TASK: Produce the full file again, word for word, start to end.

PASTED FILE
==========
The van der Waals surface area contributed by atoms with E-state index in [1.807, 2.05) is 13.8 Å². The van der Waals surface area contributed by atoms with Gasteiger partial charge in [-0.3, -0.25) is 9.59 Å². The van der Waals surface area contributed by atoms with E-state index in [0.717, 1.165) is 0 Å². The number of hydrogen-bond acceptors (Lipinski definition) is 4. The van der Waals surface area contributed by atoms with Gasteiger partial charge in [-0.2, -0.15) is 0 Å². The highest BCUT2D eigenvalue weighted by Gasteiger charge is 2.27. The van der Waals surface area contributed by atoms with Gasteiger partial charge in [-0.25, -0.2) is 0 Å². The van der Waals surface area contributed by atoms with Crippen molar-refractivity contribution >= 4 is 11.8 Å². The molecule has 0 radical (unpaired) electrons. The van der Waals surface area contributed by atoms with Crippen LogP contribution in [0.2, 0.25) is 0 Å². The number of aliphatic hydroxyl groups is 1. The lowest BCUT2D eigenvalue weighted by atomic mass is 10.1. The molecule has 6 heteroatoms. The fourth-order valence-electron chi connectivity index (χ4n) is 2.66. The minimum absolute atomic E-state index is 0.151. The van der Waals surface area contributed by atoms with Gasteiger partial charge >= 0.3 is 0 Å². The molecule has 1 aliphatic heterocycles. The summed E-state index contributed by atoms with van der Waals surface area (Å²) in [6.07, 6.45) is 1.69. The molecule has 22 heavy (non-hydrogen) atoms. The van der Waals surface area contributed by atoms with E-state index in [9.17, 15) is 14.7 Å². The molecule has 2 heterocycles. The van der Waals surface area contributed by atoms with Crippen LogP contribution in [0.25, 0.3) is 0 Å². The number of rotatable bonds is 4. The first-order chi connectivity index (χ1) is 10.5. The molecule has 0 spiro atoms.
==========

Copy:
The van der Waals surface area contributed by atoms with E-state index in [1.807, 2.05) is 13.8 Å². The van der Waals surface area contributed by atoms with Gasteiger partial charge in [-0.3, -0.25) is 9.59 Å². The van der Waals surface area contributed by atoms with E-state index in [0.717, 1.165) is 0 Å². The number of hydrogen-bond acceptors (Lipinski definition) is 4. The van der Waals surface area contributed by atoms with Gasteiger partial charge in [-0.2, -0.15) is 0 Å². The highest BCUT2D eigenvalue weighted by Gasteiger charge is 2.27. The van der Waals surface area contributed by atoms with Gasteiger partial charge in [-0.25, -0.2) is 0 Å². The van der Waals surface area contributed by atoms with Crippen molar-refractivity contribution >= 4 is 11.8 Å². The molecule has 0 radical (unpaired) electrons. The van der Waals surface area contributed by atoms with Crippen LogP contribution in [0.2, 0.25) is 0 Å². The number of aliphatic hydroxyl groups is 1. The lowest BCUT2D eigenvalue weighted by atomic mass is 10.1. The molecule has 6 heteroatoms. The fourth-order valence-electron chi connectivity index (χ4n) is 2.66. The minimum absolute atomic E-state index is 0.151. The van der Waals surface area contributed by atoms with Gasteiger partial charge >= 0.3 is 0 Å². The molecule has 1 aliphatic heterocycles. The summed E-state index contributed by atoms with van der Waals surface area (Å²) in [6.07, 6.45) is 1.69. The molecule has 22 heavy (non-hydrogen) atoms. The van der Waals surface area contributed by atoms with E-state index in [9.17, 15) is 14.7 Å². The molecule has 2 heterocycles. The van der Waals surface area contributed by atoms with Crippen LogP contribution in [0.25, 0.3) is 0 Å². The number of rotatable bonds is 4. The first-order chi connectivity index (χ1) is 10.5. The molecule has 0 spiro atoms.